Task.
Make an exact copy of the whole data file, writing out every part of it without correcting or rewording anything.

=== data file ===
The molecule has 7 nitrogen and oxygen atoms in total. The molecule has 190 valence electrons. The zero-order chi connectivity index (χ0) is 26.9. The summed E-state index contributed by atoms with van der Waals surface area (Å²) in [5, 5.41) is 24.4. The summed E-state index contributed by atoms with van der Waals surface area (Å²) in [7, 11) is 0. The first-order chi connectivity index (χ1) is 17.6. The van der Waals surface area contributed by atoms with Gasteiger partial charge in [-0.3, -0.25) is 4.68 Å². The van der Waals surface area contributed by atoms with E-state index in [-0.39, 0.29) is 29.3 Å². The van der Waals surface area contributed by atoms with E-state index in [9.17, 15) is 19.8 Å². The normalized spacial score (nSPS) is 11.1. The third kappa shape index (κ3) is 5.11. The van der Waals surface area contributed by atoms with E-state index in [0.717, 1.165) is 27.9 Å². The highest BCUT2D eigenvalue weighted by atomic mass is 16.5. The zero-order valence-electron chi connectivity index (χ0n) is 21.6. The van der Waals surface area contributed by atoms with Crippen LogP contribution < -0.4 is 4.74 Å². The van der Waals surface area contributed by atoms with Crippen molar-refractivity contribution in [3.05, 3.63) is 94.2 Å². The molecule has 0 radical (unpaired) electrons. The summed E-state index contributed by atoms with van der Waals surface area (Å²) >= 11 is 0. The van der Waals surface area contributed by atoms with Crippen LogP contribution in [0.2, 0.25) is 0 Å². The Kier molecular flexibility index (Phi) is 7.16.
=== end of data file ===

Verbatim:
The molecule has 7 nitrogen and oxygen atoms in total. The molecule has 190 valence electrons. The zero-order chi connectivity index (χ0) is 26.9. The summed E-state index contributed by atoms with van der Waals surface area (Å²) in [5, 5.41) is 24.4. The summed E-state index contributed by atoms with van der Waals surface area (Å²) in [7, 11) is 0. The first-order chi connectivity index (χ1) is 17.6. The van der Waals surface area contributed by atoms with Gasteiger partial charge in [-0.3, -0.25) is 4.68 Å². The van der Waals surface area contributed by atoms with E-state index in [-0.39, 0.29) is 29.3 Å². The van der Waals surface area contributed by atoms with E-state index in [9.17, 15) is 19.8 Å². The normalized spacial score (nSPS) is 11.1. The third kappa shape index (κ3) is 5.11. The van der Waals surface area contributed by atoms with E-state index in [0.717, 1.165) is 27.9 Å². The highest BCUT2D eigenvalue weighted by atomic mass is 16.5. The zero-order valence-electron chi connectivity index (χ0n) is 21.6. The van der Waals surface area contributed by atoms with Crippen LogP contribution < -0.4 is 4.74 Å². The van der Waals surface area contributed by atoms with Crippen molar-refractivity contribution in [3.05, 3.63) is 94.2 Å². The molecule has 0 radical (unpaired) electrons. The summed E-state index contributed by atoms with van der Waals surface area (Å²) >= 11 is 0. The van der Waals surface area contributed by atoms with Crippen LogP contribution in [0.2, 0.25) is 0 Å². The Kier molecular flexibility index (Phi) is 7.16.